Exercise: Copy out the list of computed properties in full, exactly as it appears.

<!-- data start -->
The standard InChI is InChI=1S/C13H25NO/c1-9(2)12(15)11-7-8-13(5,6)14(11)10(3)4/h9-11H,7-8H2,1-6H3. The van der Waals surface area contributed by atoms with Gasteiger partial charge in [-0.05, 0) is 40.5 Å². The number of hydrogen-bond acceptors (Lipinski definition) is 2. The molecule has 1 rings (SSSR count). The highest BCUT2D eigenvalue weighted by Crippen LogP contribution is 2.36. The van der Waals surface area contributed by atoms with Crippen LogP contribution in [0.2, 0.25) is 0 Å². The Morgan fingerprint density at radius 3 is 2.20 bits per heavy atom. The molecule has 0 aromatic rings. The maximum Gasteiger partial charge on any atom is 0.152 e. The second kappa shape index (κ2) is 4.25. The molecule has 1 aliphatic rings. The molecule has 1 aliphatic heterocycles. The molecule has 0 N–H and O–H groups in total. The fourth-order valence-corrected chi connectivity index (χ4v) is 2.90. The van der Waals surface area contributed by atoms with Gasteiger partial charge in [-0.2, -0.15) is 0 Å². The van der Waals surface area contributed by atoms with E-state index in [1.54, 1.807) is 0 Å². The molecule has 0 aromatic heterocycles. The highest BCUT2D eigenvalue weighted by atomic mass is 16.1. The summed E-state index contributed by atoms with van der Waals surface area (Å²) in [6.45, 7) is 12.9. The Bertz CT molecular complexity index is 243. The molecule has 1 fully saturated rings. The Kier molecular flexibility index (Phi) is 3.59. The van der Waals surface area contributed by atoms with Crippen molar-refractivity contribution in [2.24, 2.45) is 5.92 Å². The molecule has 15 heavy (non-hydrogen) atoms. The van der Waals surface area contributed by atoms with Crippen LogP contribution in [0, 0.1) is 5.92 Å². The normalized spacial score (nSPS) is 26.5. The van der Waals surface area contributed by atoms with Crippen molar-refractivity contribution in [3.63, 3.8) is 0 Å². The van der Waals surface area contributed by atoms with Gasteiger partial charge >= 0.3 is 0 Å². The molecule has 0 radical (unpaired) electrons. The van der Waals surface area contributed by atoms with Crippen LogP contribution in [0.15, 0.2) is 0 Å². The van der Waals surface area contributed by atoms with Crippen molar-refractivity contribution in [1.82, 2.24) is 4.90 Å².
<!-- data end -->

The standard InChI is InChI=1S/C13H25NO/c1-9(2)12(15)11-7-8-13(5,6)14(11)10(3)4/h9-11H,7-8H2,1-6H3. The van der Waals surface area contributed by atoms with Gasteiger partial charge in [-0.05, 0) is 40.5 Å². The number of hydrogen-bond acceptors (Lipinski definition) is 2. The molecule has 1 rings (SSSR count). The highest BCUT2D eigenvalue weighted by Crippen LogP contribution is 2.36. The van der Waals surface area contributed by atoms with Crippen LogP contribution in [0.2, 0.25) is 0 Å². The Morgan fingerprint density at radius 3 is 2.20 bits per heavy atom. The molecule has 0 aromatic rings. The maximum Gasteiger partial charge on any atom is 0.152 e. The second kappa shape index (κ2) is 4.25. The molecule has 1 aliphatic rings. The molecule has 1 aliphatic heterocycles. The molecule has 0 N–H and O–H groups in total. The fourth-order valence-corrected chi connectivity index (χ4v) is 2.90. The van der Waals surface area contributed by atoms with Gasteiger partial charge in [-0.2, -0.15) is 0 Å². The van der Waals surface area contributed by atoms with E-state index in [1.54, 1.807) is 0 Å². The molecule has 0 aromatic heterocycles. The highest BCUT2D eigenvalue weighted by atomic mass is 16.1. The summed E-state index contributed by atoms with van der Waals surface area (Å²) in [6.45, 7) is 12.9. The Bertz CT molecular complexity index is 243. The molecule has 1 fully saturated rings. The Kier molecular flexibility index (Phi) is 3.59. The van der Waals surface area contributed by atoms with Crippen molar-refractivity contribution in [2.24, 2.45) is 5.92 Å². The molecule has 15 heavy (non-hydrogen) atoms. The van der Waals surface area contributed by atoms with Crippen LogP contribution in [0, 0.1) is 5.92 Å². The normalized spacial score (nSPS) is 26.5. The van der Waals surface area contributed by atoms with Crippen molar-refractivity contribution in [3.63, 3.8) is 0 Å². The van der Waals surface area contributed by atoms with Gasteiger partial charge >= 0.3 is 0 Å². The molecule has 0 radical (unpaired) electrons. The van der Waals surface area contributed by atoms with Crippen LogP contribution in [0.15, 0.2) is 0 Å². The van der Waals surface area contributed by atoms with Crippen molar-refractivity contribution in [1.82, 2.24) is 4.90 Å².